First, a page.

5 Greatest Boxing Matches in Madison Square Garden History

Harvey Bell
4 min readDec 3, 2021

Although Madison Square Garden has been the site of many fantastic events since 1879, few of these events can rival the excitement and universal appeal of the professional boxing matches fought in the Garden ring. These classic fights featured some of the greatest boxers of all time, and they are the reason the Garden earned the title of “the Mecca of Boxing.”

Read on to learn more about some of the historic boxing matches that helped give the Garden its global renown.

Muhammad Ali vs. Joe Frazier — March 8, 1971

Appropriately pegged as “The Fight of the Century,” the clash between these two undefeated heavyweights was the most anticipated fight since David and Goliath. Finally, Muhammad Ali and Smokin’ Joe Frazier met in Madison Square Garden to settle the burning worldwide debate over who would be the undisputed heavyweight champion.

Ali dominated as the world heavyweight boxing champion from 1964 to 1967. At that point, the globally famous champion had to surrender his title and serve a 3 1/2-year ban from boxing for refusing induction into the US military during the Vietnam War. When he returned to the ring, Frazier was the reigning world heavyweight boxing champion, and he looked unbeatable.

The promotion leading up to the fight featured bitter and angry confrontations between the boxers. During public appearances, Ali hurled many disrespectful and hurtful comments toward Frazier that added fuel to the fire.

The actual conflict in the ring was even more intense than expected. Although Frazier was shorter than Ali and gave up about 5 inches in reach, he confounded Ali with a style the former champ hadn’t encountered before. Frazier constantly applied pressure on Ali with a tight inside strategy, eventually setting up the challenger to visit the canvas from a monstrous left hook in the 15th. That night, Muhammad Ali suffered the first loss of his professional boxing career.

Evander Holyfield vs. Lennox Lewis — March 13, 1999

Having won back their versions of the heavyweight boxing title, Evander Holyfield and Lennox Lewis faced each other in the Garden to determine the winner of the undisputed heavyweight championship title. Fight fans had greatly anticipated this unification match between two of the finest heavyweight boxers in history. Plus, both fighters were in superb shape.

Lewis won the first two rounds using his height and reach advantage to pepper Holyfield with jabs and crisp combinations, but Holyfield rebounded and won the third round. Although Lewis had Holyfield in trouble in the sixth, the two fighters swapped round victories for the rest of the fight.

The fight ended with a controversial decision by the ringside officials. Even though Lewis appeared to be in control for most of the battle, the official ruled the fight a draw. So, Evander Holyfield left the Garden with his WBA and IBF titles, and Lewis retained his WBC title.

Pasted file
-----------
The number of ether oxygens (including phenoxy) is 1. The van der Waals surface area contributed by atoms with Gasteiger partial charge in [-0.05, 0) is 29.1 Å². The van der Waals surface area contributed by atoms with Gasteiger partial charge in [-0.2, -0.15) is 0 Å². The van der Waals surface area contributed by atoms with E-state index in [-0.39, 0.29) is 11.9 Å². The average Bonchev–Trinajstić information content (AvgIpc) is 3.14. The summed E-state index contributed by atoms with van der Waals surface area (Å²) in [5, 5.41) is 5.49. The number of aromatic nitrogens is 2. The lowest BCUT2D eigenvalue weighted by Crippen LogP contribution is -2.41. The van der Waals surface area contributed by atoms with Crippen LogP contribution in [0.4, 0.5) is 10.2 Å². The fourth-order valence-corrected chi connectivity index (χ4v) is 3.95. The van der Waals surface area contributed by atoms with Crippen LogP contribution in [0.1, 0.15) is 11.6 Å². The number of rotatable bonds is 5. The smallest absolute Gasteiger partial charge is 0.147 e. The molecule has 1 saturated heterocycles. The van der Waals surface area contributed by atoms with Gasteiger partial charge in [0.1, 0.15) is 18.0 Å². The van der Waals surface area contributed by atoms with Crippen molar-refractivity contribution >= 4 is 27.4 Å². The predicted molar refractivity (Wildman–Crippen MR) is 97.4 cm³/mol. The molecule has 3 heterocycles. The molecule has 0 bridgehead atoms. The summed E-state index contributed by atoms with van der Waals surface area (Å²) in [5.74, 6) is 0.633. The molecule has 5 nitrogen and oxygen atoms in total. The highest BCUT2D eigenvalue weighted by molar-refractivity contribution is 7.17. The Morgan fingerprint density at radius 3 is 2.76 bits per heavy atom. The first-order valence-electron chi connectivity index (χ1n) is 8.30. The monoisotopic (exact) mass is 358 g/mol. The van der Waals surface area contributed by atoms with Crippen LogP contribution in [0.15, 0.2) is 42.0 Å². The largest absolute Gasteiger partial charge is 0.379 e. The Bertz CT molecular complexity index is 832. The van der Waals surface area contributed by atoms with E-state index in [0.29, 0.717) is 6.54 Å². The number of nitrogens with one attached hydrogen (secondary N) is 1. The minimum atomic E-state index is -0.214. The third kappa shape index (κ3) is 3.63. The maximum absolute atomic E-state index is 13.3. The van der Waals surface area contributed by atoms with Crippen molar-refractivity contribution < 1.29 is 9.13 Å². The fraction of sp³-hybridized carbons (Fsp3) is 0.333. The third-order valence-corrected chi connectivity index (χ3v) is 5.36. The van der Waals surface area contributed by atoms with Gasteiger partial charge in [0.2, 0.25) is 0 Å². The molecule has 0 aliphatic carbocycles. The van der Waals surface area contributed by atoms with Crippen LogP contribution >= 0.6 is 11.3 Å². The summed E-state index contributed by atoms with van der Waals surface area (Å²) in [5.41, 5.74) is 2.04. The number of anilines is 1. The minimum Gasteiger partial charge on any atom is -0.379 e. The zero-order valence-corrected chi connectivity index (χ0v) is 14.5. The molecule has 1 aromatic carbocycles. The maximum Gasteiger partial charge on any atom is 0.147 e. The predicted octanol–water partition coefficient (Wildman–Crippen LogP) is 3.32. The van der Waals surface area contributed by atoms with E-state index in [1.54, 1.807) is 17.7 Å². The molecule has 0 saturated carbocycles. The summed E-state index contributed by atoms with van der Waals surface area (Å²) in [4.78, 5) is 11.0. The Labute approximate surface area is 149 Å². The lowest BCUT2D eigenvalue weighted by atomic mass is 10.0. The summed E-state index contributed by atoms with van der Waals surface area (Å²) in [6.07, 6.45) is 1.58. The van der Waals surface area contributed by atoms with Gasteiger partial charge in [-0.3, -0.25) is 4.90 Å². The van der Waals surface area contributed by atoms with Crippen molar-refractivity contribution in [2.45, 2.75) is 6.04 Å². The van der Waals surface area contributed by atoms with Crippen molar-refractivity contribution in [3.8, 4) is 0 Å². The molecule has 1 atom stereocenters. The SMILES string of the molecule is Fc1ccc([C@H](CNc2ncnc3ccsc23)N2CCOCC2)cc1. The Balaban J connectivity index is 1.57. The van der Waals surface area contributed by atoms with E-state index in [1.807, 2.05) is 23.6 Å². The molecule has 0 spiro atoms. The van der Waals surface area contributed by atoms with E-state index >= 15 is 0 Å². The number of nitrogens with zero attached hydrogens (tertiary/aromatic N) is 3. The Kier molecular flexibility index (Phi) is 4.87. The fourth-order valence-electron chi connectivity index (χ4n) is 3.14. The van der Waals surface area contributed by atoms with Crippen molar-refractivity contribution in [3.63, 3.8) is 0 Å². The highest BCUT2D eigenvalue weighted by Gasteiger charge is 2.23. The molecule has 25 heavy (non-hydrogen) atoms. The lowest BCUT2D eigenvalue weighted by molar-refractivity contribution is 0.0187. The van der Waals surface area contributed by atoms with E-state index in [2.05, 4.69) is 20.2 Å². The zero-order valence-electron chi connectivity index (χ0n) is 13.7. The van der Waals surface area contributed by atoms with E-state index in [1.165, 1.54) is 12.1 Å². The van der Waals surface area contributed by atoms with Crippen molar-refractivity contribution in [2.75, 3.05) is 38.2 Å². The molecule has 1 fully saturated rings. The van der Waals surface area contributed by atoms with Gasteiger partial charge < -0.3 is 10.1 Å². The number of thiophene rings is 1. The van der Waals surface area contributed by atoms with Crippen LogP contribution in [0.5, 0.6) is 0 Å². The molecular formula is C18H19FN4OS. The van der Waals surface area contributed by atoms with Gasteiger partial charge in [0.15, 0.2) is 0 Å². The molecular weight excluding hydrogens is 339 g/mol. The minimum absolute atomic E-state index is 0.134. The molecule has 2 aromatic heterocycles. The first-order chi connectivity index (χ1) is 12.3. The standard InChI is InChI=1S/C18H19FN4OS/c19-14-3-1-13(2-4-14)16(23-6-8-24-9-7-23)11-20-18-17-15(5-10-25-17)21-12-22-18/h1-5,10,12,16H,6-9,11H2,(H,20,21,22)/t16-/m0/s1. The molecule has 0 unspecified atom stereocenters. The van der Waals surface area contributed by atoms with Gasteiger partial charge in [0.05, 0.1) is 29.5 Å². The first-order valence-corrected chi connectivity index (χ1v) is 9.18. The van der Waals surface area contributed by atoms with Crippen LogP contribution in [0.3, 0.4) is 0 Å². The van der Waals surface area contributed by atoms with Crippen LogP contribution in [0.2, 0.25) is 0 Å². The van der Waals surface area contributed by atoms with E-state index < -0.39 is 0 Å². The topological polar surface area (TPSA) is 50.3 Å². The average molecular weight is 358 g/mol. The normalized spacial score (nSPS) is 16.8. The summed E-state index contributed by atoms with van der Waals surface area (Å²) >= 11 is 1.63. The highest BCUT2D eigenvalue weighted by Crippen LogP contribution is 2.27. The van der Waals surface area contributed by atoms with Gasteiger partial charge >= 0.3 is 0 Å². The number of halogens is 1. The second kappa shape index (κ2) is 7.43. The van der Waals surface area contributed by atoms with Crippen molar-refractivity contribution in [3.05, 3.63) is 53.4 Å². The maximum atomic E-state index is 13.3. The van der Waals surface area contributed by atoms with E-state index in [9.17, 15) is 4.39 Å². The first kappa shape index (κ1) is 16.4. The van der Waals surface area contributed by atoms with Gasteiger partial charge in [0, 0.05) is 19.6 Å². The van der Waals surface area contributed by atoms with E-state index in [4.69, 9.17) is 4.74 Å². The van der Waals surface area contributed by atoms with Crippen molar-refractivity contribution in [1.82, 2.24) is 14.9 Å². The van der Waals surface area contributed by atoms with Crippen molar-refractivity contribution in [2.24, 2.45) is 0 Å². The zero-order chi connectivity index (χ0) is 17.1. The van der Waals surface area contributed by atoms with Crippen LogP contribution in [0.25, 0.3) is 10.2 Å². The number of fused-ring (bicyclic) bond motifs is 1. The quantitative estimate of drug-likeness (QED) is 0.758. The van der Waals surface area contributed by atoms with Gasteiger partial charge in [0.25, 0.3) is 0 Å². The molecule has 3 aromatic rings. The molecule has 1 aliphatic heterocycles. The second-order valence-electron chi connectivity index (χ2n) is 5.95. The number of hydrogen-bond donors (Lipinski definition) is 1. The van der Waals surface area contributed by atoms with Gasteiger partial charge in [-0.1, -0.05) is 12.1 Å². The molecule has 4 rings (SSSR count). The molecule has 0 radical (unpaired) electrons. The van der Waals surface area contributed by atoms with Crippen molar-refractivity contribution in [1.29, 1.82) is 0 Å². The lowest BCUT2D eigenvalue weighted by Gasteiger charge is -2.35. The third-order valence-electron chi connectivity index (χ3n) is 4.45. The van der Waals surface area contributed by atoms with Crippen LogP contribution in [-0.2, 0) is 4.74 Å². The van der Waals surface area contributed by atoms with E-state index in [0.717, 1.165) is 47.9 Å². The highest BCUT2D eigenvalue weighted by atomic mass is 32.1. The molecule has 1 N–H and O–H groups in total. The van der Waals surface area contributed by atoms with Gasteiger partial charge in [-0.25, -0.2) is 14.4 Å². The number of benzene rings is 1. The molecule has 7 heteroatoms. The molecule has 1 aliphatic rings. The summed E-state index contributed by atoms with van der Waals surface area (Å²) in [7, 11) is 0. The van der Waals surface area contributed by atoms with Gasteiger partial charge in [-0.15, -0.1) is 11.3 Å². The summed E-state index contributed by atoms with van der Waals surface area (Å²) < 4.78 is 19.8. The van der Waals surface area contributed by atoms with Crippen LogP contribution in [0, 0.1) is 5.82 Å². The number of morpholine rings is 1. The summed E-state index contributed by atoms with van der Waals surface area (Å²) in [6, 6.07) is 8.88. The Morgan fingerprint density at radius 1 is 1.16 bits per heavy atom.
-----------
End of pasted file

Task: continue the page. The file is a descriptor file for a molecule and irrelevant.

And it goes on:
Jake LaMotta vs. Sugar Ray Robinson — October 2, 1942

On that day in 1942, Garden boxing fans witnessed the beginning of one of the greatest rivalries in boxing history. Jake LaMotta was a brutal fighter who pounded his opponents into submission with close-range body blows. On the other hand, five-time middleweight champion Sugar Ray Robinson used swiftness and agility to outmaneuver his opponents to deliver stinging combinations and, eventually, a knockout blow. Regardless of their contrasting styles, both fighters struck fear in their opponents to the point they were the marquee matchup for most of their careers.

Although LaMotta scored a knockdown in the first round, Robinson won the fight unanimously, extending his record to 37–0. But LaMotta would get his revenge in their next fight by handing Robinson the first defeat of his career. Their competing styles and brutal confrontations resulted in an epic series of matches that Robinson won 5–1.

Felix Trinidad vs. Bernard Hopkins — September 29, 2001

This middleweight title unification has a sad footnote because of its two-week postponement due to the 9/11 terrorist attacks. However, when Trinidad and Hopkins stepped into the Garden ring, all thoughts within the arena returned to boxing.

Hopkins typically fought a brawling boxing style, while Trinidad was a thunderous puncher. But in this fight, Hopkins surprised Trinidad by outboxing his Puerto Rican opponent in the middle rounds.

Both fighters had their share of brilliant rallies until the later rounds. At this point, Hopkin outlasted his frustrated opponent until he dispatched Trinidad to the canvas in the 12th round. This knockdown caused Trinidad’s corner to surrender his quest for the unified title immediately.

Mike Tyson vs. Mitch Green — May 20, 1986

Surprisingly, Brownsville, Brooklyn native Mike Tyson only fought twice professionally in Madison Square Garden. His first match in the Garden was a victory over Mitch Green with a unanimous decision. However, this boxing contest was not as famous as Tyson and Green’s next confrontation in the streets of New York City.

About two years later, Green made the mistake of aggressively approaching Iron Mike Tyson outside Dapper Dan’s Fashion Boutique in Harlem. Tyson responded to Green’s relentless trash-talking with one sharp punch that shut one of Green’s eyes. After that, the image of Green’s shiner appeared in every newspaper, tabloid, magazine, and TV entertainment news show in the US and the world.



Harvey Bell

Harvey Bell achieved the honor of being named a chaplain in the United States Chaplain Corps, further exemplifying his commitment to service and community